The Invention of Miracles: Language, Power, and Alexander Graham Bell's Quest to End Deafness

Katie Booth

'The Invention of Miracles' tells the dual stories of Bell’s remarkable, world-changing invention and his dangerous ethnocide of deaf culture and language. It also charts the rise of deaf activism and tells the triumphant tale of a community reclaiming a once-forbidden language. Below is an extract from the shortlisted book.


In the hospital bed, my grandmother faced the window, bathed in the bluish light of the rising moon. I watched her body, memorizing it: the wrinkles of her fingers, the way her jawbone tucked back into her neck, the way her tongue moved like a soft oyster in the shell of her mouth. I had known her my whole life, but I had never before seen her weak. Now it was hard to look at her. The roundness of her body, which once seemed so soft and warm, was only heavy, seemed only to pin her to that hospital bed. Her usual facial expression—eyes sharp, mouth firm—was now tired, resigned. Her head lay on the pillow; her gray hair, thin and oily, was swept back from her face; her eyes were blank and dark. She wasn’t dead, not yet, but something had shifted.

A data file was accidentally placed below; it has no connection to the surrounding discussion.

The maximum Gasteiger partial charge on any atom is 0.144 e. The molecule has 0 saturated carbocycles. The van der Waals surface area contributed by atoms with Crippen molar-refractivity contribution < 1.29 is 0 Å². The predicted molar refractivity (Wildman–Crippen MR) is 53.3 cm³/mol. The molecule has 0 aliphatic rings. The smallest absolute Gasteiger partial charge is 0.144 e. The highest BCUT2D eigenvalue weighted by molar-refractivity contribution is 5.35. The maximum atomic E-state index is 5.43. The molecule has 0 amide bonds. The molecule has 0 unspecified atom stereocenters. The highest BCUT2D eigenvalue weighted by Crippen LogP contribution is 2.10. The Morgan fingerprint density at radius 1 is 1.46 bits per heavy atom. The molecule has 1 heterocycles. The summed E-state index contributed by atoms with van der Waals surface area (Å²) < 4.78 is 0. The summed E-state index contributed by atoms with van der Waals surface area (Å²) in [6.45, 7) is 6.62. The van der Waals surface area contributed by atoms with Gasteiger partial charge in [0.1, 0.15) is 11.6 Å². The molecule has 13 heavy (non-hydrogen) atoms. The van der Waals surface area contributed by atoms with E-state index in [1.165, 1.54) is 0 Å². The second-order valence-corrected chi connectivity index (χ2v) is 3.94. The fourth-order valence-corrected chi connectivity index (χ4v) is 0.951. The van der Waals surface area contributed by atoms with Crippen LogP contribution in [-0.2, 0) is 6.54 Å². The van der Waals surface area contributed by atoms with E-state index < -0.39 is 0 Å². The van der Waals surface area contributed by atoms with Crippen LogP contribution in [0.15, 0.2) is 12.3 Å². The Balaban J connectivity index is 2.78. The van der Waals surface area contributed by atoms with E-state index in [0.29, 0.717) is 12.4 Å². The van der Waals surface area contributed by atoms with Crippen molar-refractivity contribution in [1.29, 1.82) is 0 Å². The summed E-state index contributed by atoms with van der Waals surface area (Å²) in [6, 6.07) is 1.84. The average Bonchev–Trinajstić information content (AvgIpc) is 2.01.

Normally I saw my grandmother in her home, among her deaf community, where apartments were set up with blinking lights for alarms, where telephones released little scrolls of typed English, and where furniture was arranged for open sightlines in order to use American Sign Language (ASL) across rooms. She lived among the culturally deaf, defined by the use of ASL and observation of deaf cultural norms. In those spaces, my grandmother had more access to information than I did. With friends she communicated in quick, fluent ASL, and even when I could catch the gist of the individual words I could also tell that there were layers and layers of meaning that were escaping me. They were carried in a small twitch of an eyebrow, the subtle lift of the corner of a lip, an invasion of space, or a quick shift away. In her world, she was firm, strong, steady. But here in the hospital, things were different.